A Reflection for Easter Monday


A Reflection for Easter Monday

By April 6, 2015December 22nd, 2021No Comments

“Easter Monday?” You may say. Might you have gotten your days wrong? Easter is on Sunday.

It is true that Easter is on a Sunday. Technically, every Sunday is a feast day of the resurrection of Jesus.

But one reason that I appreciate the church year—as it has been handed down in history—is that it gives us more time.

More Time to Reflect

Yes, the world moves on from widely observed holiday celebrations. Primarily because the sales opportunities are over.

Nowhere is this more clearly seen than with Christmas, which is a 12-day observation in the church calendar, yet is over at the stroke of midnight on December 25 in our common experience. The church year as a time-rooted teaching tool leads us to observe the Easter season (or Eastertide) until Pentecost.

For me, this is helpful because it affords time.

Time to reflect on the reality of Christ’s resurrection and the centrality of our hope in Jesus’ life, death, and resurrection—the good news, the gospel. And I also find it helpful, because the season ends with Pentecost 50 days later.

On Pentecost, we remember the giving of the Holy Spirit and the manner in which the disciples were sent out.

Rooted in Rest, Growing in Vision

Over the past several days, I have been with more than 40 Serge missionary team leaders in East Africa. Our time together began by looking at Sabbath—a call to rest in the finished work of Jesus.

As you may imagine, Sabbath does not come easy for fielded missionaries with seemingly never-ending demands on their time and emotions as they serve around the world.

But we are made to be rooted in rest.

The training days ended with training on developing team vision. Team leaders stepped back to remember and refine the work they are their teammates are called to. This is all meant to undergird the daily call to “go.”

Similarly, Eastertide invites us to truly revel for 50 days in the good news that He is risen—risen indeed.

And it concludes with a call to “go.”

I encourage you to revel in Easter this Monday. And consider what it means to “go” as we look toward the remembrance of the great of Pentecost:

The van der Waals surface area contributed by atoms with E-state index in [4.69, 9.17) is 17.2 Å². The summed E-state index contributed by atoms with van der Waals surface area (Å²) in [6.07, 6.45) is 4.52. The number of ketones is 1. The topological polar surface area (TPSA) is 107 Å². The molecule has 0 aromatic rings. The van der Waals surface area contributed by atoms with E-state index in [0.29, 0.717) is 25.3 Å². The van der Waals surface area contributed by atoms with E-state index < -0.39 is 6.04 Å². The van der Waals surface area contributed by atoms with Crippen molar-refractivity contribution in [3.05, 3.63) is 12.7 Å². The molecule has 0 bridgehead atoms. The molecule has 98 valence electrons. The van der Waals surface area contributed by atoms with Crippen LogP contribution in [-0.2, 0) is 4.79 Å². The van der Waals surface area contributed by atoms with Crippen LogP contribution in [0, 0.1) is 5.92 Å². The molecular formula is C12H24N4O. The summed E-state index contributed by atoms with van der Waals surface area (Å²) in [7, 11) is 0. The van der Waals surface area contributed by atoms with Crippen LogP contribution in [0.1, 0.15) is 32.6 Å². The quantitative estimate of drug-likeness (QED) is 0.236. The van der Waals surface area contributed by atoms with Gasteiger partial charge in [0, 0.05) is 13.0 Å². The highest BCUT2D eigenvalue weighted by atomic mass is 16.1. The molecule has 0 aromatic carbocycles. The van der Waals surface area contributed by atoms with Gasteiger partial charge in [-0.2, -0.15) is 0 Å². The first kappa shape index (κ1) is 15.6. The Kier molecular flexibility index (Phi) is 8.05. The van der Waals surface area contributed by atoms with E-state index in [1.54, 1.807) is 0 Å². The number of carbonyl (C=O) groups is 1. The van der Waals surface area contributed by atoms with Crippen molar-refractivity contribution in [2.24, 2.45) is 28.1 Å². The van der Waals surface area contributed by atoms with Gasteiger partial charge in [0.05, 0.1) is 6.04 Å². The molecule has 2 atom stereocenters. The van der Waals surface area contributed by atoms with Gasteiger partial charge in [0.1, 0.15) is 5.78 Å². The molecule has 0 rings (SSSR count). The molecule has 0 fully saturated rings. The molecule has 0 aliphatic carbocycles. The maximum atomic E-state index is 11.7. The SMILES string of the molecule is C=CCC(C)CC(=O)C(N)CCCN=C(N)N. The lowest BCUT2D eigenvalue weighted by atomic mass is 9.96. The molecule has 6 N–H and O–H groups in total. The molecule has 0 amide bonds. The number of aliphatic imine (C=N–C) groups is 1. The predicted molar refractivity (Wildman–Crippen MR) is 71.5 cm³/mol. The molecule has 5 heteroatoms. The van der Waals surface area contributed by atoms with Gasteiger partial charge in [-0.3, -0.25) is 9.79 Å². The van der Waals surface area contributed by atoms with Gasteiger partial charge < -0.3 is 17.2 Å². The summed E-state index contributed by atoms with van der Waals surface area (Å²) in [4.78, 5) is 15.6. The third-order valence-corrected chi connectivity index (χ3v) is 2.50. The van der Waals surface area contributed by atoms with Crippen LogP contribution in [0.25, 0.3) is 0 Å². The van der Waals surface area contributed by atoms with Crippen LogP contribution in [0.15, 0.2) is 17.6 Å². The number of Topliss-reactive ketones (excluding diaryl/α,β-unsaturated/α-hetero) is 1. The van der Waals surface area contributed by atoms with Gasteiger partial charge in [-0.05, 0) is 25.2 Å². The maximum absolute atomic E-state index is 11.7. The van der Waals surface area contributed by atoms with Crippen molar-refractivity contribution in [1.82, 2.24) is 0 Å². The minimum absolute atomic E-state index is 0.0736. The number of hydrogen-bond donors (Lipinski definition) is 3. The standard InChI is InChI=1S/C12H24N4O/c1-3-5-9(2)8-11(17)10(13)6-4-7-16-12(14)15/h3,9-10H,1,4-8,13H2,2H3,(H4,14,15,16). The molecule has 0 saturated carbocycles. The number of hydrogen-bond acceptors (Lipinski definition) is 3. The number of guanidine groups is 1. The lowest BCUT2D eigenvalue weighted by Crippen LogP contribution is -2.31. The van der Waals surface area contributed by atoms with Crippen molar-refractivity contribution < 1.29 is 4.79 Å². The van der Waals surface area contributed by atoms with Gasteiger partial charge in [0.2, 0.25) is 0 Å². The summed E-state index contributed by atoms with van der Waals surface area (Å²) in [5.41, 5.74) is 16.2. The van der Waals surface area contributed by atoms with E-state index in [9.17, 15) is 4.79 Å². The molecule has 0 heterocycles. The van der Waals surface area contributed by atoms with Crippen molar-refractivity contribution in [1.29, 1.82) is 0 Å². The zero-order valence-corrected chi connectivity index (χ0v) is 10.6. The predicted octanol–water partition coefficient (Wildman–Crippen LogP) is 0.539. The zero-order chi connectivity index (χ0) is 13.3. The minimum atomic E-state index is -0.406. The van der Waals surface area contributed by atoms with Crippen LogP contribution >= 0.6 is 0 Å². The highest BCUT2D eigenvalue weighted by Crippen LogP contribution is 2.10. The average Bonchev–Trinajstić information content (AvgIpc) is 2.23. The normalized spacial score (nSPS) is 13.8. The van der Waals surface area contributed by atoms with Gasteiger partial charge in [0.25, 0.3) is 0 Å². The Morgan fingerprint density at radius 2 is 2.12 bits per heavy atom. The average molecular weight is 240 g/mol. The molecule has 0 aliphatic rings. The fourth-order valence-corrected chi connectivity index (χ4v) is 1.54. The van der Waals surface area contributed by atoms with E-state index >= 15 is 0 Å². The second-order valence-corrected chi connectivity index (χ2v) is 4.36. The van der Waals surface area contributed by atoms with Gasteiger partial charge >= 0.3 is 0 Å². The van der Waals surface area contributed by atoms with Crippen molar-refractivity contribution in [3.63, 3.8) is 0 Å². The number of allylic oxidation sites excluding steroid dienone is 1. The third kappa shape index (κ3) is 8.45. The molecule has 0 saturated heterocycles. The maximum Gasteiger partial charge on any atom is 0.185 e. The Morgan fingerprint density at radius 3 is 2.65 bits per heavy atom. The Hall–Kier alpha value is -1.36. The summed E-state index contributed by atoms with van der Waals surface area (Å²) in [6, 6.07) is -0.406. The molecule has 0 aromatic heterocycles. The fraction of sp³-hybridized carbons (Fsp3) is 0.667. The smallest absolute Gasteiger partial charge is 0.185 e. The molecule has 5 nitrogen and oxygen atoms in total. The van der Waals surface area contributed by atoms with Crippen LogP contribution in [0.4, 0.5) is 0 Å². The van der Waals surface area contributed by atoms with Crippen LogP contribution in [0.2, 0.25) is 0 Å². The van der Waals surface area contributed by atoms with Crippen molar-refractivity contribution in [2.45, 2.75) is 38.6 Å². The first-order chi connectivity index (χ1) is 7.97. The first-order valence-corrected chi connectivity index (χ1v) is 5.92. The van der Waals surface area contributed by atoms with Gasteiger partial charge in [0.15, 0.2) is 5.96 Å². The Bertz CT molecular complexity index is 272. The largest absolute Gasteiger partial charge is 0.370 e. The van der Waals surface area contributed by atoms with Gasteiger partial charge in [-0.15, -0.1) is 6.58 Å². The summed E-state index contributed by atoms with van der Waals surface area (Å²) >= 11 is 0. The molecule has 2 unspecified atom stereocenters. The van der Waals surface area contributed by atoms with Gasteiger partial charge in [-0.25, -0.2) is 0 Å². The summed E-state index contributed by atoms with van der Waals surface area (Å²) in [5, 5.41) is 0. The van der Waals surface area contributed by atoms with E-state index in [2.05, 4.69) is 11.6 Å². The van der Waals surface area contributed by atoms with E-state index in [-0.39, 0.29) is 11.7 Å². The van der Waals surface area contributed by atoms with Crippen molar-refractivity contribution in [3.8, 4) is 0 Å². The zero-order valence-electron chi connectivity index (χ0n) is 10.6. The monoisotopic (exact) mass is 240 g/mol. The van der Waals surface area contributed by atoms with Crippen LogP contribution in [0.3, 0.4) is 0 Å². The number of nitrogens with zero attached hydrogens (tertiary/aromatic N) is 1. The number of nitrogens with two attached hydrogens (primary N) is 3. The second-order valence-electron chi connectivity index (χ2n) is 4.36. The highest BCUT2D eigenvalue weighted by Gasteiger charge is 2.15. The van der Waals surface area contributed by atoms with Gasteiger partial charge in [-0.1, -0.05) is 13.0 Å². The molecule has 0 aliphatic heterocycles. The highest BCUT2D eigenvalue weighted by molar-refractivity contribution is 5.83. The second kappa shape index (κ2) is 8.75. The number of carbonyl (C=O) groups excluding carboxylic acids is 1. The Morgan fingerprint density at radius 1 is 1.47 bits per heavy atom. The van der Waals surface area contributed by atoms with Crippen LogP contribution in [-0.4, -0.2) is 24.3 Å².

Then Peter stood up with the Eleven, raised his voice and addressed the crowd: “Fellow Jews and all of you who live in Jerusalem, let me explain this to you; listen carefully to what I say. These people are not drunk, as you suppose. It’s only nine in the morning! No, this is what was spoken by the prophet Joel:

In the last days, God says,
    I will pour out my Spirit on all people.
Your sons and daughters will prophesy,
    your young men will see visions,
    your old men will dream dreams.
18 Even on my servants, both men and women,
    I will pour out my Spirit in those days,
    and they will prophesy.
19 I will show wonders in the heavens above
    and signs on the earth below,
    blood and fire and billows of smoke.
20 The sun will be turned to darkness
    and the moon to blood
    before the coming of the great and glorious day of the Lord.
21 And everyone who calls
    on the name of the Lord will be saved.”

Fellow Israelites, listen to this: Jesus of Nazareth was a man accredited by God to you by miracles, wonders, and signs, which God did among you through him, as you yourselves know. This man was handed over to you by God’s deliberate plan and foreknowledge; and you, with the help of wicked men, put him to death by nailing him to the cross. But God raised him from the dead, freeing him from the agony of death because it was impossible for death to keep its hold on him” (Acts 2:14-21).

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